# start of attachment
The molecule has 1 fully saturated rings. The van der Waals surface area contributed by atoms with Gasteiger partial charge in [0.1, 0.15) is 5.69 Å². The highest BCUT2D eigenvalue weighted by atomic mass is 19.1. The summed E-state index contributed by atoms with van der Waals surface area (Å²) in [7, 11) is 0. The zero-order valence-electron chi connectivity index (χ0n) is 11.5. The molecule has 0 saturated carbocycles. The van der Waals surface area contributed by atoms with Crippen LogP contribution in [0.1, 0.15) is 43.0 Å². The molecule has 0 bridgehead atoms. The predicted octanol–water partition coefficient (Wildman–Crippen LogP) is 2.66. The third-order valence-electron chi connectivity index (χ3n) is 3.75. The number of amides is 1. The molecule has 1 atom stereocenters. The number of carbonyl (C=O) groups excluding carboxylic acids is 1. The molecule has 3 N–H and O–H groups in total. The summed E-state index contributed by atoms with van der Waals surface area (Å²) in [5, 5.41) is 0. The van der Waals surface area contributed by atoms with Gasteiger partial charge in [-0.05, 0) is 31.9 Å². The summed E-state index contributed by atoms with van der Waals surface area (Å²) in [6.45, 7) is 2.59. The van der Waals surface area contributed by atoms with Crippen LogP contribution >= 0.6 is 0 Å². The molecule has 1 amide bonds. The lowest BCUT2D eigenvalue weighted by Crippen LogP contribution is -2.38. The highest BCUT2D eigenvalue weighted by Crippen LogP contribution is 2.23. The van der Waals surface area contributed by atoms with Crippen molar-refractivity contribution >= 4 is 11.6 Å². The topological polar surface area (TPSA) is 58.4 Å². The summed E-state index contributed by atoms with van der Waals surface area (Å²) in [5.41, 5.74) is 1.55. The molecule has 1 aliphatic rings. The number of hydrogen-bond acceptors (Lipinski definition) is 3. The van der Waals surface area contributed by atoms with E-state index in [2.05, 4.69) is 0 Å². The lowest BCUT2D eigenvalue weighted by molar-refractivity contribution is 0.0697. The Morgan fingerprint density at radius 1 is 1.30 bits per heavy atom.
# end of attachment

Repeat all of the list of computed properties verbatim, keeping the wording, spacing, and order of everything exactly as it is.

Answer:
The molecule has 1 fully saturated rings. The van der Waals surface area contributed by atoms with Gasteiger partial charge in [0.1, 0.15) is 5.69 Å². The highest BCUT2D eigenvalue weighted by atomic mass is 19.1. The summed E-state index contributed by atoms with van der Waals surface area (Å²) in [7, 11) is 0. The zero-order valence-electron chi connectivity index (χ0n) is 11.5. The molecule has 0 saturated carbocycles. The van der Waals surface area contributed by atoms with Crippen LogP contribution in [0.1, 0.15) is 43.0 Å². The molecule has 0 bridgehead atoms. The predicted octanol–water partition coefficient (Wildman–Crippen LogP) is 2.66. The third-order valence-electron chi connectivity index (χ3n) is 3.75. The number of amides is 1. The molecule has 1 atom stereocenters. The number of carbonyl (C=O) groups excluding carboxylic acids is 1. The molecule has 3 N–H and O–H groups in total. The summed E-state index contributed by atoms with van der Waals surface area (Å²) in [5, 5.41) is 0. The van der Waals surface area contributed by atoms with Gasteiger partial charge in [-0.05, 0) is 31.9 Å². The summed E-state index contributed by atoms with van der Waals surface area (Å²) in [6.45, 7) is 2.59. The van der Waals surface area contributed by atoms with Crippen LogP contribution >= 0.6 is 0 Å². The molecule has 1 amide bonds. The lowest BCUT2D eigenvalue weighted by Crippen LogP contribution is -2.38. The highest BCUT2D eigenvalue weighted by Crippen LogP contribution is 2.23. The van der Waals surface area contributed by atoms with Crippen molar-refractivity contribution >= 4 is 11.6 Å². The topological polar surface area (TPSA) is 58.4 Å². The summed E-state index contributed by atoms with van der Waals surface area (Å²) in [5.41, 5.74) is 1.55. The molecule has 1 aliphatic rings. The number of hydrogen-bond acceptors (Lipinski definition) is 3. The van der Waals surface area contributed by atoms with E-state index in [2.05, 4.69) is 0 Å². The lowest BCUT2D eigenvalue weighted by molar-refractivity contribution is 0.0697. The Morgan fingerprint density at radius 1 is 1.30 bits per heavy atom.